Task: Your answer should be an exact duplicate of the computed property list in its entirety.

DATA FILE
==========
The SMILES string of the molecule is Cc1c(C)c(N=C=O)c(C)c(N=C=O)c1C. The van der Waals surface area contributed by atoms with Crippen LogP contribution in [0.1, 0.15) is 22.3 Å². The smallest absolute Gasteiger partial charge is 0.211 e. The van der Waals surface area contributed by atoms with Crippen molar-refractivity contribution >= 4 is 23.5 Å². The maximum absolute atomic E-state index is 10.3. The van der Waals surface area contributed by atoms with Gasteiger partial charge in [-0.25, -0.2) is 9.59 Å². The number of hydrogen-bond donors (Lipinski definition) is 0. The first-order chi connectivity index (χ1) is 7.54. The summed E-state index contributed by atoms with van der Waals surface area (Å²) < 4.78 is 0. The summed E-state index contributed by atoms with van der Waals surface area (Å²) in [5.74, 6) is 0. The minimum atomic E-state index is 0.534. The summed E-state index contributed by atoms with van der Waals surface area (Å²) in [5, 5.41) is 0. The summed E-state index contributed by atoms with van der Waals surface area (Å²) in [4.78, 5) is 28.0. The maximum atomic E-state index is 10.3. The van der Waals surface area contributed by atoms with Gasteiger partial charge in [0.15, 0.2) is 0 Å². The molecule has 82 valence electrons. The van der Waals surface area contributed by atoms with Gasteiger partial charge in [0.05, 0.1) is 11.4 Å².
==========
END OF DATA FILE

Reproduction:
The SMILES string of the molecule is Cc1c(C)c(N=C=O)c(C)c(N=C=O)c1C. The van der Waals surface area contributed by atoms with Crippen LogP contribution in [0.1, 0.15) is 22.3 Å². The smallest absolute Gasteiger partial charge is 0.211 e. The van der Waals surface area contributed by atoms with Crippen molar-refractivity contribution >= 4 is 23.5 Å². The maximum absolute atomic E-state index is 10.3. The van der Waals surface area contributed by atoms with Gasteiger partial charge in [-0.25, -0.2) is 9.59 Å². The number of hydrogen-bond donors (Lipinski definition) is 0. The first-order chi connectivity index (χ1) is 7.54. The summed E-state index contributed by atoms with van der Waals surface area (Å²) < 4.78 is 0. The summed E-state index contributed by atoms with van der Waals surface area (Å²) in [5.74, 6) is 0. The minimum atomic E-state index is 0.534. The summed E-state index contributed by atoms with van der Waals surface area (Å²) in [5, 5.41) is 0. The summed E-state index contributed by atoms with van der Waals surface area (Å²) in [4.78, 5) is 28.0. The maximum atomic E-state index is 10.3. The van der Waals surface area contributed by atoms with Gasteiger partial charge in [0.15, 0.2) is 0 Å². The molecule has 82 valence electrons. The van der Waals surface area contributed by atoms with Gasteiger partial charge in [0.05, 0.1) is 11.4 Å².